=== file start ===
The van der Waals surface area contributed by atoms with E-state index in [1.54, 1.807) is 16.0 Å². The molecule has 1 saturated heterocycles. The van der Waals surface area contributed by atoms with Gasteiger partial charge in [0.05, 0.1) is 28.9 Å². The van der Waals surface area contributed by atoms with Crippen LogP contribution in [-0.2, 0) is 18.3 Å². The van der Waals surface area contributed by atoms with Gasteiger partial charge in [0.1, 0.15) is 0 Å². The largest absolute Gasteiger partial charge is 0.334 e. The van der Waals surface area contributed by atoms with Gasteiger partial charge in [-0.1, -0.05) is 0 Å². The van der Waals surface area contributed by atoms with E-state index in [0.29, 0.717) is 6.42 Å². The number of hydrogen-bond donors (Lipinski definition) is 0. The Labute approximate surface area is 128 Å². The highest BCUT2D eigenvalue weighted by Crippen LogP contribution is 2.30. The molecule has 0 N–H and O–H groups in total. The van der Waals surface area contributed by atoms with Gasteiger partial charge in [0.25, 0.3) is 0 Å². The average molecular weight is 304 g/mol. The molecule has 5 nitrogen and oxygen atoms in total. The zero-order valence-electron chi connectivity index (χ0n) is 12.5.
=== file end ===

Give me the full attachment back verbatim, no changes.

The van der Waals surface area contributed by atoms with E-state index in [1.54, 1.807) is 16.0 Å². The molecule has 1 saturated heterocycles. The van der Waals surface area contributed by atoms with Gasteiger partial charge in [0.05, 0.1) is 28.9 Å². The van der Waals surface area contributed by atoms with Crippen LogP contribution in [-0.2, 0) is 18.3 Å². The van der Waals surface area contributed by atoms with Gasteiger partial charge in [0.1, 0.15) is 0 Å². The largest absolute Gasteiger partial charge is 0.334 e. The van der Waals surface area contributed by atoms with Gasteiger partial charge in [-0.1, -0.05) is 0 Å². The van der Waals surface area contributed by atoms with E-state index in [0.29, 0.717) is 6.42 Å². The number of hydrogen-bond donors (Lipinski definition) is 0. The Labute approximate surface area is 128 Å². The highest BCUT2D eigenvalue weighted by Crippen LogP contribution is 2.30. The molecule has 0 N–H and O–H groups in total. The van der Waals surface area contributed by atoms with Gasteiger partial charge in [0.25, 0.3) is 0 Å². The average molecular weight is 304 g/mol. The molecule has 5 nitrogen and oxygen atoms in total. The zero-order valence-electron chi connectivity index (χ0n) is 12.5.